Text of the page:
The top players are wearing the magnetic bands due to claims of performance enhancement. There is no empirical research that suggests Trion-Z or PowerBalance bracelets have any significant improvement on any parameter of performance. Scientifically, magnets are used in such forms as FMRI, and electro-magnetic fields have been used to stimulate bone repair but this requires “higher intensities”. The head of cardiology at Cleveland Clinic Steven Nissen said, “the main reason for the popularity of the jewellery is the medical phenomenon known as the placebo effect.” Perhaps the placebo effect along with sponsorship contracts and licensing agreements with NGBs is what’s making athletes improve.
Last week I had a meeting with the CEO of a large sporting organisation. Whilst chatting over a pint of diet coke he picked my brain about starting an “intelligence group” which researches innovative ideas to increase sports performance. “I have had emails from Trion:Z and PowerBalance with regard to trying out their magnetic bracelets” he said. “I went on their websites and the products are being worn by players at the Ryder Cup – should our athletes be wearing them?” I responded with “I’ll find out” and this is my response:
It is true, golfers including Rory McIlroy, Francesco Molinari and Thomas Bjorn wore the Trion:Z bracelet at the Ryder Cup. As for the PowerBalance bracelet, testimonials from Rubens Barrichello (“It’s amazing how I feel better, stronger and more flexible when I exercise. I especially feel a difference on the track”) and Shaquille O’Neil (“I kept feeling something when I wore the bracelet, so I kept wearing it”), have influenced thousands to buy the products. If these top athletes are wearing the bracelets and affirm the benefits we should all wear them, right?
The Trion:Z (the most powerful on the market) has alternating permanent magnets embedded so as to create a “therapeutic” magnetic field. In essence they set up one “dummy” version and carefully embed alternating magnets. Then they just have to throw some tiny magnetic particles on to it – they will align the opposite way – and then embed them in plastic. Job done. Now sell it for lots of money.
On to the PowerBalance – I can’t begin to imagine how a bit of silicone and a hologram of any description can have any effect. It’s jewellery! But hey, it’s made in Japan by Phiten. It’s expensive. David Beckham uses one. The manufacturer, Phiten has licensing agreements with Major League Baseball, the National Basketball Association and the U.S. PGA Tour. So naturally their sportsmen and women promote them. Subsequently, punters buy them. Even the company admits the secret hologram technology has no credible evidence. They’re on sale in just about all the “drug stores” and sports shops in America and Japan. It’s a fashion accessory like the “Livestrong” bracelet. And it’s very expensive so it must be good!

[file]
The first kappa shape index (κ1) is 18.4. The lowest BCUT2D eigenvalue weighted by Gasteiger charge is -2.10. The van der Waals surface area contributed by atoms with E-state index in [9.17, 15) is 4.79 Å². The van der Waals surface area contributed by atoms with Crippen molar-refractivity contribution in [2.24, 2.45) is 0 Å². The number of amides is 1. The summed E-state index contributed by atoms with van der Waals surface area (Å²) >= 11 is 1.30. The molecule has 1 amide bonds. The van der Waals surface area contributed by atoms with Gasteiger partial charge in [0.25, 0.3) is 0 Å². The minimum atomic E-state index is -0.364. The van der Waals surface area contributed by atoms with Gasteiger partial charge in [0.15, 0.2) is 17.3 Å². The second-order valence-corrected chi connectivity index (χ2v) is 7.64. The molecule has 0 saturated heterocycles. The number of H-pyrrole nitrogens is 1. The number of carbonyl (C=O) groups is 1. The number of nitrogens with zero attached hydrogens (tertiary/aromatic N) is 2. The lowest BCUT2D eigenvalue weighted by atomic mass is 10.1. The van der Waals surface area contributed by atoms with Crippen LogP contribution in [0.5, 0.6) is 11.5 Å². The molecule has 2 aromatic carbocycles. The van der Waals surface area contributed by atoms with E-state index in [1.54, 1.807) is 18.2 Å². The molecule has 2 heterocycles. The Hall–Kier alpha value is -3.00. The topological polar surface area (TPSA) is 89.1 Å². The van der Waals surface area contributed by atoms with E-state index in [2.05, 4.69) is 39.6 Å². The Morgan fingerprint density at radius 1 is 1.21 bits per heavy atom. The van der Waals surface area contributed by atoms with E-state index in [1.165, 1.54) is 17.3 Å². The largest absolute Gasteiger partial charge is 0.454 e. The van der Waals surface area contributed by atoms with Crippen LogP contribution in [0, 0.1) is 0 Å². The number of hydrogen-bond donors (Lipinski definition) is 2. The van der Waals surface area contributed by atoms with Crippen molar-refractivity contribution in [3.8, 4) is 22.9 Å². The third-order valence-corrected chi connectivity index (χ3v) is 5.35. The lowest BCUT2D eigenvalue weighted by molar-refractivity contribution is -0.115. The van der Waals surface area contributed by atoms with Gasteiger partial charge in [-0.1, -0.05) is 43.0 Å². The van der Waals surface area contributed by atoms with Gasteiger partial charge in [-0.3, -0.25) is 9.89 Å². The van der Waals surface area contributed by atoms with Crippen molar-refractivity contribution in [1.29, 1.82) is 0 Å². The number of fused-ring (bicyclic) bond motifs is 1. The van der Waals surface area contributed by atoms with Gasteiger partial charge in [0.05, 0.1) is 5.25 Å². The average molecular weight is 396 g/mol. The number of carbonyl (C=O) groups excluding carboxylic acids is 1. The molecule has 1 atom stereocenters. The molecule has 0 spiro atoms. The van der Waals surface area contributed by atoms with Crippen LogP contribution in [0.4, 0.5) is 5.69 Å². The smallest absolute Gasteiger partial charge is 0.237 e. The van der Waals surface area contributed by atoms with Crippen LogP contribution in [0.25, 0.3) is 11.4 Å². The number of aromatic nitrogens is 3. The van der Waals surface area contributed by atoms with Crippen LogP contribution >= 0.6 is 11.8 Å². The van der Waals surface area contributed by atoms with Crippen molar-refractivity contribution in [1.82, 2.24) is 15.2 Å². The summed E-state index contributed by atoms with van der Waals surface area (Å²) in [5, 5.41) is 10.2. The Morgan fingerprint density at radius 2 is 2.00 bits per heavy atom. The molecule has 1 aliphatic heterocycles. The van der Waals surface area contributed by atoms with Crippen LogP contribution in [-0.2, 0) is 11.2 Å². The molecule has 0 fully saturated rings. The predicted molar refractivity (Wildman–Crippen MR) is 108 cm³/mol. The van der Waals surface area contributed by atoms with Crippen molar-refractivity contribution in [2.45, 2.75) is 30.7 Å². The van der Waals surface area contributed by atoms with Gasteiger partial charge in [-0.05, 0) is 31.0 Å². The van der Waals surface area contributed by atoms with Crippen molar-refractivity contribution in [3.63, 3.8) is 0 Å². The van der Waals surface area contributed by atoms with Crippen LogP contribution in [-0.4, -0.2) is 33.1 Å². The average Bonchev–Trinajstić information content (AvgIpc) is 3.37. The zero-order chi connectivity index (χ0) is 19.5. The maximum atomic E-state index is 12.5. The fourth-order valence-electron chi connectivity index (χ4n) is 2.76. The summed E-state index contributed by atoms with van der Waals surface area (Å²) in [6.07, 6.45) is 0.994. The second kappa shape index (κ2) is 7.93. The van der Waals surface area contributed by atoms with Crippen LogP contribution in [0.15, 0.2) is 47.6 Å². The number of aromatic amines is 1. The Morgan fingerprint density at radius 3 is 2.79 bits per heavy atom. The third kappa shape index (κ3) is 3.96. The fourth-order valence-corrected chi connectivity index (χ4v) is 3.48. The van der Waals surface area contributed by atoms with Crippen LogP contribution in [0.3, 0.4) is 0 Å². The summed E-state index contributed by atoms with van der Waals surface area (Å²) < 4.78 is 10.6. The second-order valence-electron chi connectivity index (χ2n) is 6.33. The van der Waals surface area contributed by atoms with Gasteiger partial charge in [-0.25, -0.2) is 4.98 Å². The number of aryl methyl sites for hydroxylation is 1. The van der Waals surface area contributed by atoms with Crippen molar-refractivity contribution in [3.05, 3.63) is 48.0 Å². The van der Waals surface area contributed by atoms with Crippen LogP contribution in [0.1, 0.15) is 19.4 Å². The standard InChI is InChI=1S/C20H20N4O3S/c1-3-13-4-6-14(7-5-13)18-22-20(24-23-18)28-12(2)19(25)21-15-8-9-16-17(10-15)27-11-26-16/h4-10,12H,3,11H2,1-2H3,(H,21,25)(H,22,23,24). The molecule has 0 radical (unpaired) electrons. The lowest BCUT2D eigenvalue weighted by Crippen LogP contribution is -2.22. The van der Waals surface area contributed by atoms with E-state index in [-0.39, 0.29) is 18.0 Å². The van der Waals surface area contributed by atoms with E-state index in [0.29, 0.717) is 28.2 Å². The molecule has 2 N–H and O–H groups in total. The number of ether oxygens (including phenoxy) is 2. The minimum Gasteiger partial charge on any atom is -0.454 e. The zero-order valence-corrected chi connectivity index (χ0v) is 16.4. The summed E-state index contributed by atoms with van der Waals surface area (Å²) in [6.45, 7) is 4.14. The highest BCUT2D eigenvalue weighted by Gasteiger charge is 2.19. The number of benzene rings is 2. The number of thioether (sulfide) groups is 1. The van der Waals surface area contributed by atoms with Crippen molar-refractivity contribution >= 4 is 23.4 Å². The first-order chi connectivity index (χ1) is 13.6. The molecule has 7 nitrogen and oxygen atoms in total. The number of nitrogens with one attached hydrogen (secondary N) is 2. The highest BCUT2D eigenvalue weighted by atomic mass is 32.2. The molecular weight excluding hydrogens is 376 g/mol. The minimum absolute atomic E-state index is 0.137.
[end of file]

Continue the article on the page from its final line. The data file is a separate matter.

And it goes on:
Athletes are putting their creditability on the line by promoting these products so are they the ones in the wrong? The answer lies with a statement from Steven Nissen, the head of cardiology at Cleveland Clinic; “the main reason for the popularity of the jewellery is the medical phenomenon known as the placebo effect.”
I was introduced to some research (in 2008) by Sports Psychologist and former UK Athletics performance director Dave Collins. After qualifying had finished for the Beijing Olympics, several weightlifters that were not selected for the Great Britain team were offered performance enhancing supplements. The majority of weightlifters took this supplement and their performance significantly increased. The performance increased so significantly that two of the lifters would have easily qualified for the Olympic games. The athletes were informed after their personal best was achieved that the supplements were a placebo, containing nothing more than vitamin C. Empirical research reviewed by Beedie and Foad (2009) support the placebo effect of supplements on sports performance.
Supposedly the magnetic energy of both Trion:Z and PowerBalance penetrates deeply into the body. So, could the products have some effect? Possibly – and of course it is not a static field because the wristband will be moved, so it may induce a miniscule current. Could the effect be quantified? Unlikely. Could a clinical study show a measurable effect? Doubtful. Could it be beneficial? Who knows. No research is good research for the magnetic bracelet market. It adds to the mystery of the product which is simply what the placebo phenomena is. If athletes buy one they are looking for a physiological change and any change will be contributed to the bracelet, not the placebo effect. This leaves consumers with one question, “but will it work for me?”
Response from CEO: “Thanks for this. I decided to get one and see what all the fuss is about”.
Beedie, C. J & Foad, A. J. (2009). The Placebo Effect in Sports Performance: a brief review. Sports Medicine, 29 (4), 313-329
Musuda, T., Endo, H., & Takeda, T. (1999). Magnetic fields produced by single motor units in human skeletal muscles. Clinical Neurophysiology. 110, 384-389.
Richmond, S. J., Brown, S. R., Campion, P. D., Porter, A. J. L., Klaber Moffett, J. A., Jackson, D. A., Featherstone, V. A., & Taylor, A. J. (2009). Theraputic effects of magnetic and copper bracelets in osteoarthritis: a randomised placebo-controlled crossover trial. Complementary Therapies in Medicine. 17, 249-256.